He proposes to change antiterror programs that he admits are necessary and haven’t been abused.
President Obama finally joined the surveillance debate on Friday with a conflicted address, and perhaps it would have been better had he stayed out. His new antiterror proposals will do little to secure American privacy but they might make the country less safe.
Rhetorically Mr. Obama tried to satisfy all sides, meaning he fishtailed between irreconcilable positions. There’s what the President knows to be the reality that these programs are valuable and haven’t been abused. Then there are the critics that he is attempting to appease lest they succeed at turning Congress and the public against the programs.
Mr. Obama could rally enough support on Capitol Hill to retain the programs if he wanted, and such an appeal would include some of his Friday highlights: The world is more dangerous than ever due to “threats like terrorism, proliferation and cyber-attacks,” and post-9/11 surveillance has “prevented multiple attacks and saved innocent lives, not just here but around the globe as well.” Nothing suggests that “our intelligence community has sought to violate the law or is cavalier about the civil liberties of their fellow citizens.” All of this is true.
But Mr. Obama then argues that the National Security Agency must be more constrained because of “the danger of government overreach.” The most state-aggrandizing President since LBJ, and man who won’t discipline the IRS for its abuses, also invoked America’s “traditions of limited government.” This is doubly ironic given that the White House widely leaked to reporters that Mr. Obama believes he can be trusted with the surveillance status quo but a future Republican can’t.
Thus Mr. Obama announced that he will pursue or impose changes to NSA practice that he implicitly concedes are unnecessary. Rarely has national defense been so needlessly politicized.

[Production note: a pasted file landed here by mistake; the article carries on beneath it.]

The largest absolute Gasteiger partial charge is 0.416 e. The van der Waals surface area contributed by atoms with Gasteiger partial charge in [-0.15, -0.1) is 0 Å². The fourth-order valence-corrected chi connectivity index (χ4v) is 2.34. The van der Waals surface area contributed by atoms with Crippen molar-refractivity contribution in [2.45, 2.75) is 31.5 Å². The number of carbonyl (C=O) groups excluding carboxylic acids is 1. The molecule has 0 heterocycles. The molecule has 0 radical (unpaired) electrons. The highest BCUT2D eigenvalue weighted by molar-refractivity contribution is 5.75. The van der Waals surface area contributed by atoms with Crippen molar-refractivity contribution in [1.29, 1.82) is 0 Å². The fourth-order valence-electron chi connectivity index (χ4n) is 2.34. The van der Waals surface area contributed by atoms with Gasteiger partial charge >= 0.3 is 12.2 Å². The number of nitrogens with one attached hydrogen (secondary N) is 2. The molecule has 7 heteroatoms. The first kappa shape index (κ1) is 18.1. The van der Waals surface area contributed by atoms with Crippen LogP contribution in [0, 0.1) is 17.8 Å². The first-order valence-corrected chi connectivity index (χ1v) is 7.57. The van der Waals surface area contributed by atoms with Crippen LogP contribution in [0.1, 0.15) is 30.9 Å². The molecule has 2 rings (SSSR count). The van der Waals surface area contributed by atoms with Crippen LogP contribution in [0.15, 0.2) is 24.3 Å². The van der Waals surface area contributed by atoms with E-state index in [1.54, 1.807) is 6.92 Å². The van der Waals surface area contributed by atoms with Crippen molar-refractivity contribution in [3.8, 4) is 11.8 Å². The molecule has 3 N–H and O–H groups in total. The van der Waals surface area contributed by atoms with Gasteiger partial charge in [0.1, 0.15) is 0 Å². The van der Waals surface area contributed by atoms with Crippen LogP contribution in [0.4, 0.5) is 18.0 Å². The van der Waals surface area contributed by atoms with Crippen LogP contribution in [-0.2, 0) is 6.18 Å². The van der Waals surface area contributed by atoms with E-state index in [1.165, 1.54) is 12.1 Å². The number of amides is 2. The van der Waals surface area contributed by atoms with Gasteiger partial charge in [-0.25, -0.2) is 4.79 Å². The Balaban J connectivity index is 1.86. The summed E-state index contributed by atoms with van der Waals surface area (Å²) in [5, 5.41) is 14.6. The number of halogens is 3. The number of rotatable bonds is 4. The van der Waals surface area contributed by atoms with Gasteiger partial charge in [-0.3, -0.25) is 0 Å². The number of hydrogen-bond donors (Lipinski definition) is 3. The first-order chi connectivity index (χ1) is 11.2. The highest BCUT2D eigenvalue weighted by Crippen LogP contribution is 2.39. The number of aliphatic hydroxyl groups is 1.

Mr. Obama asked Congress to end the bulk collection of telephone metadata by government, even as he explained that the program would be vital “if a bomb goes off in one of our cities and law enforcement is racing to determine whether a network is poised to conduct additional attacks.” Some third party will do the job instead, and the NSA will only conduct individual searches with court approval.
Mr. Obama never explained why a nonprofit consortium would be more trustworthy, secure or less prone to political spying than the NSA, nor why privacy would be any more protected. Let’s hope the folks behind Target’s cyber security aren’t hired to do the job. The result of these changes could be that Chinese hackers will have better access to U.S. metadata than the NSA.
The Attorney General will also ask the Foreign Intelligence Surveillance Court to start reviewing all metadata queries during the “transition” to this third-party system. Come again? The judiciary is vested with the power to arbitrate cases under laws passed by Congress, not create ad hoc policy with the executive, so this is one more example of presidential buckpassing.
The President says the NSA will abandon its standard practice of following suspicious phone call patterns over three “hops,” or phone calls of separation, and instead go with merely two. He offered no rationale for not following as far as the data lead, so this is also a win for politics and terror cells three steps removed from a tip.
The worst idea is what he called “the unprecedented step” of extending privacy rights to foreigners, and he’s right about unprecedented. Heads of state deemed friendly will enjoy immunity from U.S. eavesdropping as their spooks continue to spy on the U.S., while other still-to-be-devised protections like those that used to apply only domestically will flow overseas to non-U.S. nationals. This will have no reciprocal benefit since no other intelligence service will believe the U.S. would be so dumb as to hamstring itself this way.
Even when he defended the NSA, Mr. Obama couldn’t resist his moralizing impulses. He observed that “totalitarian states like East Germany offered a cautionary tale of what could happen when vast, unchecked surveillance turned citizens into informers, and persecuted people for what they said in the privacy of their own homes.”
To say that an evil communist dictatorship explains anything about a self-governing, politically accountable democracy is insulting to Americans. No wonder our intelligence personnel are increasingly demoralized. Such rhetoric merely empowers the paranoids and incendiaries, who still say his reforms are inadequate because they don’t kill surveillance altogether.
The saving grace will have to be Congress, believe it or not. Speaker John Boehner responded with a 115-word statement that was far more eloquent than Mr. Obama’s 43-minute speech, declaring that the House “will not erode the operational integrity of critical programs that have helped keep America safe.” His fellow Republicans should follow that lead.